If the theme of Rob Roy was honor, then that of director Bille August’s interpretation of Les Miserables is forgiveness. I will be quite honest with my readers: I wasn’t able to get very far into Victor Hugo’s original novel, nor did I find the musical adaptations to be anything but trite. The way I see this film, it has always stood alone, relying upon, but not belonging wholly to, whatever interpretations preceded it in print, on the stage, or in cinema.
The appeal of this movie, rather, lies in the moral and spiritual themes that it highlights. Once again Liam Neeson plays a man who is willing to leave behind a rather comfortable life, this time in order to prevent a poor fool from taking the fall for him in a public trial. But the book-ends of Les Miserables are incidents which capture the transformative power of mercy and forgiveness, and the inability of evil to comprehend it. Jean Valjean’s life as an honest man in post-revolutionary 19th century France (once again providing us with a distinctly Catholic context) begins after he is caught stealing from the local bishop, who took him into his home for dinner and sleep. The soldiers who return Valjean to the bishop inform the latter that their prisoner insists his stolen goods were “gifts.”
In a moment of suspense, the bishop says “I’m very angry with you, Jean Valjean…” and proceeds to ask him why he only took the silverware, and not the candlesticks as well. He orders his servant to fill Valjean’s sack with candlesticks “worth 2000 francs” (a small fortune), and the guards release Valjean. As they stand alone in the bishop’s courtyard, he says to Valjean: “And don’t forget – don’t ever forget – you’ve promised to become a new man.” Valjean, in a state of disbelief, asks, “why are you doing this?” To which the bishop replies: “Jean Valjean my brother, you no longer belong to evil. With this silver, I’ve bought your soul. I’ve ransomed you from fear and hatred. And now I give you back to God.”
Such is the power of Valjean’s encounter with Christian love that it transforms his life and leads him to great success, for which he is grateful to God, and with which he is extremely generous. He acquires a reputation for generosity and kindness among the people of the town he settles in, and becomes the mayor of. Without giving away the rest of the plot, for those who are unfamiliar, Valjean attempts to touch the lives of many others in the way his was touched by Christ; some, with hearts such as his – beaten down by the world but still essentially good – become transformed as well. Others, with hearts as hard and as cold as stone, such as the infamous Inspector Javier, are unable to understand.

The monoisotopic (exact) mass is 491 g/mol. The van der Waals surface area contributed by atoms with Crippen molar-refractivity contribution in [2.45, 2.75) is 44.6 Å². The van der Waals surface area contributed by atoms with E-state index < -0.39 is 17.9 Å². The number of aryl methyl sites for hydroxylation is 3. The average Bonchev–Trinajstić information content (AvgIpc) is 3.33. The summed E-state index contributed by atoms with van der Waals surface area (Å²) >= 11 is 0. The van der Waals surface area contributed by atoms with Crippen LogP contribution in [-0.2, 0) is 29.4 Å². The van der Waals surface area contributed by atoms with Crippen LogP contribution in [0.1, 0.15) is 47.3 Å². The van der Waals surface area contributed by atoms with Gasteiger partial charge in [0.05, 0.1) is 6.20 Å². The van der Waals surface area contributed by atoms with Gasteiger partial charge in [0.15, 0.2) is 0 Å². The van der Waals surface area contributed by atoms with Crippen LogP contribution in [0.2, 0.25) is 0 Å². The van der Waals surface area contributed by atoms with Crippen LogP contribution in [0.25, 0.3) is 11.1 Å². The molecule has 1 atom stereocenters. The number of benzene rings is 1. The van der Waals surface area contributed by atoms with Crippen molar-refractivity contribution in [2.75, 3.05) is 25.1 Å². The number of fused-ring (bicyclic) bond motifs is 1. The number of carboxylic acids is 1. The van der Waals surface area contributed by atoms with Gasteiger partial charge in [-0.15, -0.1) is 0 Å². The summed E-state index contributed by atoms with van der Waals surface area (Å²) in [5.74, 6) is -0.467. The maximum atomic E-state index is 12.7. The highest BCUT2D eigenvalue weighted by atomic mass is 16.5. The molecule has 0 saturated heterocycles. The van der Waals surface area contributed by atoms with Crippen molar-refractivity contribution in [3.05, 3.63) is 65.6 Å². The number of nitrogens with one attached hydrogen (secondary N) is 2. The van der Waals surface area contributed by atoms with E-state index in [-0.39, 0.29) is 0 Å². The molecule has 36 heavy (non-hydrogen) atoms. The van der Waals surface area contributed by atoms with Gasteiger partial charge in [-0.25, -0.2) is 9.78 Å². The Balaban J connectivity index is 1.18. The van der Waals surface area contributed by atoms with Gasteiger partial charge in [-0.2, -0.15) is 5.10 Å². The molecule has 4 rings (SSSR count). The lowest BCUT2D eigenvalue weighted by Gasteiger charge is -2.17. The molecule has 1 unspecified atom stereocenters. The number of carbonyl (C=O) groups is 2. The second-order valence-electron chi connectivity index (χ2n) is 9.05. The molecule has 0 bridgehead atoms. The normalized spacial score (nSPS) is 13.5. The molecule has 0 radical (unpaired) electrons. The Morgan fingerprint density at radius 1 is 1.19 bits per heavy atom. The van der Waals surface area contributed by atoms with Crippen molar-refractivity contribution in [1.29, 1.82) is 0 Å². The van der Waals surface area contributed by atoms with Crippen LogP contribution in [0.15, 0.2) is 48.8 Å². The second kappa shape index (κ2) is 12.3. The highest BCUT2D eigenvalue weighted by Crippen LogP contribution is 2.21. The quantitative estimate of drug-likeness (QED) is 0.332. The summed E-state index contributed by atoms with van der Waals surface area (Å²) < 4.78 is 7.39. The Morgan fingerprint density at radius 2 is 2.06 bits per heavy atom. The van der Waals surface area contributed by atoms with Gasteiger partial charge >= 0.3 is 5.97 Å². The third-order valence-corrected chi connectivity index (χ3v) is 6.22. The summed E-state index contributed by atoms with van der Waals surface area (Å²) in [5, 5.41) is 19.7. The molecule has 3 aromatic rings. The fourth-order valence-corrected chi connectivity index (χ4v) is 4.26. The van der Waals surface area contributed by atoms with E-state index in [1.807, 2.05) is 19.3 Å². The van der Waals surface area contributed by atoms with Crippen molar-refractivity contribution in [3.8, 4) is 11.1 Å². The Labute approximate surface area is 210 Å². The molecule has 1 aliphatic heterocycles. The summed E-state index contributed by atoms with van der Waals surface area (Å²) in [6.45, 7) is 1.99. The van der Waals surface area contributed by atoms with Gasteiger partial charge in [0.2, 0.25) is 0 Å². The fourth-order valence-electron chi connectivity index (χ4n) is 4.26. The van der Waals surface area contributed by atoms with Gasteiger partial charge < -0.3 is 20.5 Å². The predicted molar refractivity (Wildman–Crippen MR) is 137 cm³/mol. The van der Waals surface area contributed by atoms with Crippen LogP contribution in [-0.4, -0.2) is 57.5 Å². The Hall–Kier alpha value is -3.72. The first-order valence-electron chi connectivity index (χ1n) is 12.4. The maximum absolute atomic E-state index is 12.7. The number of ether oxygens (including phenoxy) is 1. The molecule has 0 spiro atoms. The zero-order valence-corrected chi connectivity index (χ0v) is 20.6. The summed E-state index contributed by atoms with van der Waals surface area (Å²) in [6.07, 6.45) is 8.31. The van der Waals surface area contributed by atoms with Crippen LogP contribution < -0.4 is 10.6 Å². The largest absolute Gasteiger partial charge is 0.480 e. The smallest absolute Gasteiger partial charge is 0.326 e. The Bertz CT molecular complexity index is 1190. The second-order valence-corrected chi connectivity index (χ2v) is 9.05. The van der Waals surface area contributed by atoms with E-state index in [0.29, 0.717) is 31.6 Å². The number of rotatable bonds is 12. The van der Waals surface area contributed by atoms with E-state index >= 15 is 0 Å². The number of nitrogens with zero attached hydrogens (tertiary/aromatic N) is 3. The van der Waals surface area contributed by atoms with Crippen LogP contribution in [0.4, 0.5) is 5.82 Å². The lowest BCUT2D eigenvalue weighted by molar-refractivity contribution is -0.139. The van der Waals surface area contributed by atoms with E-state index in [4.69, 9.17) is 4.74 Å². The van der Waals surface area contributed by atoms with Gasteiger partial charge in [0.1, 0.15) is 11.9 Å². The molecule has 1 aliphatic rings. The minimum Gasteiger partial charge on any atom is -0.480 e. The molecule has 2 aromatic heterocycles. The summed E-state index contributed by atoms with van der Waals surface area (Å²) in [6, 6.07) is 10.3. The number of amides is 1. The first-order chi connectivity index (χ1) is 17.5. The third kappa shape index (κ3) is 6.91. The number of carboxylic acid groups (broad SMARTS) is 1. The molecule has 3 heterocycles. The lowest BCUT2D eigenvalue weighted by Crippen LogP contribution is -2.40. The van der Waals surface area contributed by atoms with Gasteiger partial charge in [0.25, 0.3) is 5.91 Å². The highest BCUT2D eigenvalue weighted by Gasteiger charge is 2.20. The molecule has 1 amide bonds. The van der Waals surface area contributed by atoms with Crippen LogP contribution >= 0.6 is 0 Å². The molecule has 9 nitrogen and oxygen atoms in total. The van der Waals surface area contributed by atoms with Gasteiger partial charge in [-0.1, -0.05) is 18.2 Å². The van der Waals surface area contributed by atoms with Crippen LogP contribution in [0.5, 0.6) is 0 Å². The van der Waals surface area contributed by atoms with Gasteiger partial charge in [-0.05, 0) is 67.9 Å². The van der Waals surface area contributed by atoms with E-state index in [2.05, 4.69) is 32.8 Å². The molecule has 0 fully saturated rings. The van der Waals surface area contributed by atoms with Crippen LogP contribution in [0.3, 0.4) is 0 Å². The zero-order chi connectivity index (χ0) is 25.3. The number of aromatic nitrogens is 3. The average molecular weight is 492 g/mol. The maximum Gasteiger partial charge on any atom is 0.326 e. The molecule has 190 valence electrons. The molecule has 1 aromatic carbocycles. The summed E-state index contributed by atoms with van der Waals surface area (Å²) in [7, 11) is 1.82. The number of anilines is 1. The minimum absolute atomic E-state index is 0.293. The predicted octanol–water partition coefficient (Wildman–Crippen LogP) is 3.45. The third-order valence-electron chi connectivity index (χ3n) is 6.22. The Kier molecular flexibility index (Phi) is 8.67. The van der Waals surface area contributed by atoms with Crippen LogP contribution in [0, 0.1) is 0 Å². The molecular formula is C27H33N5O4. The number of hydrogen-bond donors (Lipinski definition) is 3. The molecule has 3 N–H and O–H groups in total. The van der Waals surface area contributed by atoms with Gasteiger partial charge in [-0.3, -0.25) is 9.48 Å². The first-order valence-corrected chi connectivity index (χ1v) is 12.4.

The conflict between Valjean and Javier could be subjected to its own intricate analysis. Ultimately it is a modern-day confrontation between Christ and the Pharisees, between the spirit and the letter of the law, between a belief in something transcendent in man and the reduction of man to a mere animal (Valjean suggests that men can repent and change their sinful ways; Javier invokes scientific materialism and determinism to dehumanize law breakers). Though there is something quite silly in the sub-plot of Valjean’s daughter and her love interest, it is a necessary to provide the ultimate setting for Valjean’s final test.
Les Miserables has an outstanding soundtrack, composed by the now deceased Basil Poledouris, a man who is rightfully considered one of cinema’s greatest composers.
3. The Mission (1986)
This is an explicitly Catholic film, dealing with so many aspects of the faith and its history that I couldn’t possibly begin to cover them all here. In my view The Mission is one of the greatest films ever made, and its central theme is the sacrifice that two men are willing to undergo, in different ways, to defend the faith.